14. Synthesis and investigation of antimicrobial activity and spectrophotometric and dyeing properties of some novel azo disperse dyes based on naphthalimides.

    PubMed

    Shaki, Hanieh; Gharanjig, Kamaladin; Khosravi, Alireza

    2015-01-01

    A series of novel disperse dyes containing azo group were synthesized through a diazotization and coupling process. The 4-amino-N-2-aminomethylpyridine-1,8-naphthalimide was diazotized by nitrosylsulphuric acid and coupled with various aromatic amines such as N,N-diethylaniline, N,N-dihydroxyethylaniline, 8-hydroxyquinoline, and 2-methylindole. Chemical structures of the synthesized dyes were characterized by Fourier transform infrared (FTIR), differential scanning calorimetry (DSC), proton nuclear magnetic resonance ((1) H NMR), carbon nuclear magnetic resonance ((13) C NMR), elemental analysis, and ultraviolet-visible (UV-visible) spectroscopy. The spectrophotometric data of all dyes were evaluated in various solvents with different polarity. Eventually, the dyes were applied on polyamide fabrics in order to investigate their dyeing properties. The fastness properties of the dyed fabrics such as wash, light, and rubbing fastness degrees were measured by standard methods. Moreover, the color gamut of the synthesized dyes was measured on polyamide fabrics. Results indicated that some of the synthesized dyes were able to dye polyamide fabrics with deep shades. They had very good wash and rubbing fastness degrees and moderate-to-good light fastness on polyamide fabrics. The antibacterial and antifungal activities of the synthesized dyes were evaluated in soluble state and on the dyed fabrics. The results indicated that dye 2 containing N,N-dihydroxyethylaniline as coupler had the highest activity against all the bacteria and fungi used.

  15. Synthesis and investigation of antimicrobial activity and spectrophotometric and dyeing properties of some novel azo disperse dyes based on naphthalimides.

    PubMed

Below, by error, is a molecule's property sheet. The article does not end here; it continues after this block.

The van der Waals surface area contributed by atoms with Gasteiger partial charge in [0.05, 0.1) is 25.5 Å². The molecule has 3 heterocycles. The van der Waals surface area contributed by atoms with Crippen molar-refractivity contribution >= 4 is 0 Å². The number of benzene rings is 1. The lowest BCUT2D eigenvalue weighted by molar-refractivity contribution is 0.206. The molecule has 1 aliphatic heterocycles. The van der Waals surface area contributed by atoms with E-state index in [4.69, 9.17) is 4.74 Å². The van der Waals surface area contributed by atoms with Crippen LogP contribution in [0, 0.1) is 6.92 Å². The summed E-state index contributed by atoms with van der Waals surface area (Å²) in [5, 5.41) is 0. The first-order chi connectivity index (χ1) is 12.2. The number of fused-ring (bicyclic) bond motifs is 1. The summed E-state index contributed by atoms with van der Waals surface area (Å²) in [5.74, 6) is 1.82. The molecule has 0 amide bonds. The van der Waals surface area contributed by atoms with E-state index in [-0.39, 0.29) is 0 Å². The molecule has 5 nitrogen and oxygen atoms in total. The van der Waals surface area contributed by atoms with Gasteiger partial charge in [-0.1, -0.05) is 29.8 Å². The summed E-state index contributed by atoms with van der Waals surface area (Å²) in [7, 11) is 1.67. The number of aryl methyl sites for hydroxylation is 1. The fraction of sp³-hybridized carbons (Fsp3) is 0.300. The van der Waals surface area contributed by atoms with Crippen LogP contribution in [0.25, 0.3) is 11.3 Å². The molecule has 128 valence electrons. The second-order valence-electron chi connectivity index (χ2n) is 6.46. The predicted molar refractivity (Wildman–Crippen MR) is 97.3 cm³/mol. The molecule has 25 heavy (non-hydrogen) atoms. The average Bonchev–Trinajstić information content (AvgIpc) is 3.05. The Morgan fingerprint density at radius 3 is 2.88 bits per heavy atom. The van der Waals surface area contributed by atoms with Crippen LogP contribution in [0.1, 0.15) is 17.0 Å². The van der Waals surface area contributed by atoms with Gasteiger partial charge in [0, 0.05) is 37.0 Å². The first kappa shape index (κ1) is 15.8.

Shaki, Hanieh; Gharanjig, Kamaladin; Khosravi, Alireza

    2015-01-01

    A series of novel disperse dyes containing azo group were synthesized through a diazotization and coupling process. The 4-amino-N-2-aminomethylpyridine-1,8-naphthalimide was diazotized by nitrosylsulphuric acid and coupled with various aromatic amines such as N,N-diethylaniline, N,N-dihydroxyethylaniline, 8-hydroxyquinoline, and 2-methylindole. Chemical structures of the synthesized dyes were characterized by Fourier transform infrared (FTIR), differential scanning calorimetry (DSC), proton nuclear magnetic resonance ((1) H NMR), carbon nuclear magnetic resonance ((13) C NMR), elemental analysis, and ultraviolet-visible (UV-visible) spectroscopy. The spectrophotometric data of all dyes were evaluated in various solvents with different polarity. Eventually, the dyes were applied on polyamide fabrics in order to investigate their dyeing properties. The fastness properties of the dyed fabrics such as wash, light, and rubbing fastness degrees were measured by standard methods. Moreover, the color gamut of the synthesized dyes was measured on polyamide fabrics. Results indicated that some of the synthesized dyes were able to dye polyamide fabrics with deep shades. They had very good wash and rubbing fastness degrees and moderate-to-good light fastness on polyamide fabrics. The antibacterial and antifungal activities of the synthesized dyes were evaluated in soluble state and on the dyed fabrics. The results indicated that dye 2 containing N,N-dihydroxyethylaniline as coupler had the highest activity against all the bacteria and fungi used. PMID:25967675

  16. Preparation of 6-hydroxyindolines and their use for preparation of novel laser dyes

    DOEpatents

    Field, G.F.; Hammond, P.R.

    1993-10-26

    A novel method is described for the synthesis of 6-hydroxyindolines and new fluorescent dyes produced therefrom, which dyes are ring-constrained indoline-based rhodamine class dyes. These dyes have absorption and emission spectra which make them particularly useful in certain dye laser applications.

  17. Preparation of 6-hydroxyindolines and their use for preparation of novel laser dyes

    DOEpatents

    Field, George F.; Hammond, Peter R.

    1993-01-01

    A novel method for the synthesis of 6-hydroxyindolines and new fluorescent dyes produced therefrom, which dyes are ring-constrained indoline-based rhodamine class dyes. These dyes have absorption and emission spectra which make them particularly useful in certain dye laser applications.

  18. FATE OF WATER SOLUBLE AZO DYES IN THE ACTIVATED SLUDGE PROCESS

    EPA Science Inventory

    The objective of this study was to determine the partitioning of water soluble azo dyes in the activated sludge process (ASP). Azo dyes are of concern because some of the dyes, dye precursors , and/or their degradation products such as aromatic amines (which are also dye precurso...

  19. Studies on Dyeing Process Variables for Salt Free Reactive Dyeing of Glycine Modified Cationized Cotton Muslin Fabric

    NASA Astrophysics Data System (ADS)

    Samanta, Ashis Kumar; Kar, Tapas Ranjan; Mukhopadhyay, Asis; Shome, Debashis; Konar, Adwaita

    2015-04-01